Cataracts were assessed as part of a detailed slit-lamp examination of both anterior and posterior segments. Pharmacologic (tropicamide 1% and phenylephrine hydrochloride 2.5%) dilation was carried out before cataract assessment. The Lens Opacity Classification System (LOCS) III was used at the slit lamp to grade the lenses of all phakic subjects along a scale (0.1 to 6.9 for nuclear opalescence and color; 0.1 to 5.9 for cortical and posterior subcapsular cataracts). Subcategories of cataract grades also were created (0 = 0.1 to 0.9; 1 = 1.0 to 1.9; 2 = 2.0 to 2.9; 3 = 3.0 to 3.9; 4 = 4.0 to 4.9; 5 = 5.0 to 5.9; 6 = 6.0 to 6.9). The different types of cataract were defined accordingly as nuclear (a score of ≥ 4 for nuclear opalescence or nuclear color), cortical (a score of ≥ 2 for cortical cataract), or posterior subcapsular (a score of ≥ 2 for posterior subcapsular cataract). Any cataract was defined as the presence of either nuclear, cortical, or posterior subcapsular cataract in at least 1 eye based on the LOCS III criteria.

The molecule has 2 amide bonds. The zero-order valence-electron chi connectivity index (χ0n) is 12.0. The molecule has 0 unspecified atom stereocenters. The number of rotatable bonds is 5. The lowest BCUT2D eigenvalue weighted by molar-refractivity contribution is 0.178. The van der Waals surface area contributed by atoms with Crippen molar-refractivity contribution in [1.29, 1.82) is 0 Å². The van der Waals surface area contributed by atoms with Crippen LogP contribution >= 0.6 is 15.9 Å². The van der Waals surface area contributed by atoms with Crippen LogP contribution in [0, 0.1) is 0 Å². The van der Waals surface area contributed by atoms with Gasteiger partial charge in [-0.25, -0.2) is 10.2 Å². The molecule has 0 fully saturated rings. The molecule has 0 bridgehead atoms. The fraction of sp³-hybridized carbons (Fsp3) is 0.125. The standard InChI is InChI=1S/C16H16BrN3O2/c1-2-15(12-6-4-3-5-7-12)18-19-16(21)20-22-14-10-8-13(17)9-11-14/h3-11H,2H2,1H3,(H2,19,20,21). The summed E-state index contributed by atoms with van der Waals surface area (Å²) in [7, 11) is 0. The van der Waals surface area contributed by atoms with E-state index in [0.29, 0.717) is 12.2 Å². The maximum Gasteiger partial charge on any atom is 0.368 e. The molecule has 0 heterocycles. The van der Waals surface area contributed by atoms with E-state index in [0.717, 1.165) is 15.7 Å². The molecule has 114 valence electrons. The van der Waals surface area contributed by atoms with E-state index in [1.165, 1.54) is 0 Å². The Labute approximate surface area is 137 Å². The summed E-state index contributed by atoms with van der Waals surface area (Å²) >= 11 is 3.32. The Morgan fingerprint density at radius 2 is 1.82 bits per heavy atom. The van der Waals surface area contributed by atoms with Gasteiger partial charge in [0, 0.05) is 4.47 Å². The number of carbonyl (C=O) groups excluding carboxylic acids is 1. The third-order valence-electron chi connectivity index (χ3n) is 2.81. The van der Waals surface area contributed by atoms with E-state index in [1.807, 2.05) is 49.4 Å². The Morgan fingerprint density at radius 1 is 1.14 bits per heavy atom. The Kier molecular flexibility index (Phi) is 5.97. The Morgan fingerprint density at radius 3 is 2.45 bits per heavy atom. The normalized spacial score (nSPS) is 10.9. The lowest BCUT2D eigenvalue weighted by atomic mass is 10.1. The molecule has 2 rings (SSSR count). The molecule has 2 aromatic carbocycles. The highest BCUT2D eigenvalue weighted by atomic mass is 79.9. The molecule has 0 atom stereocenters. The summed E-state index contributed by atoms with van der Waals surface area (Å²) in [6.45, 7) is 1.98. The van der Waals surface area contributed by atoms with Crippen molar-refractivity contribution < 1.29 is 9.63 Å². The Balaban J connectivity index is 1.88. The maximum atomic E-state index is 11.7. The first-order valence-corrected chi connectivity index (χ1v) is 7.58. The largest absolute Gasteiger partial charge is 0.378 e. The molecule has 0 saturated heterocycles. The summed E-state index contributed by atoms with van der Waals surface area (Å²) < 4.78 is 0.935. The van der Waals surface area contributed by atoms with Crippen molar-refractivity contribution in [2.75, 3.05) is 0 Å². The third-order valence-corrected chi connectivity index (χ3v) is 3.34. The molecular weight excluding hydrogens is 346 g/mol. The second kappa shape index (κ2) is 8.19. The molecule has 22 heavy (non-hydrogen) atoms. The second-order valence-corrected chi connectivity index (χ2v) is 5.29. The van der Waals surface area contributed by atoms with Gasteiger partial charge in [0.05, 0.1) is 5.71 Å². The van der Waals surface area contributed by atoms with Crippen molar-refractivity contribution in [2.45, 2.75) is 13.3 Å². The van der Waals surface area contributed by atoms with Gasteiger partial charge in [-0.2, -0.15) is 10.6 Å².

Visual acuity was measured using the logarithm of the minimum angle of resolution (logMAR) vision chart (Lighthouse International, New York, New York, USA) at a distance of 4 m. Following the rule of identifying at least 3 of 5 numbers to progress downward to the next line, logMAR scores were estimated through a standardized method ([logMAR value of first line with 3 or more incorrect numbers] + [0.02 × number of numbers that were read incorrectly, up to the nearest line with 5 correct numbers]). If no numbers were read at 4 m, the participant was moved to 3 m, 2 m, and 1 m consecutively. If numbers could not be identified off the chart, visual acuity was assessed as counting fingers, hand movements, perception of light, or no perception of light. Best-corrected visual acuity was determined through subjective refraction with a phoropter (Takagi VT-5 Refractor; Takagi Seiko Co, Ltd, Nagano, Japan) by certified study optometrists, using initial readings from an autorefractor (Canon RK-5 Auto Ref-Keratometer; Canon, Inc, Ltd, Tokyo, Japan). Undercorrected refractive error was defined as a change in logMAR score of 0.2 or more between the subject’s presenting visual acuity and best-corrected visual acuity.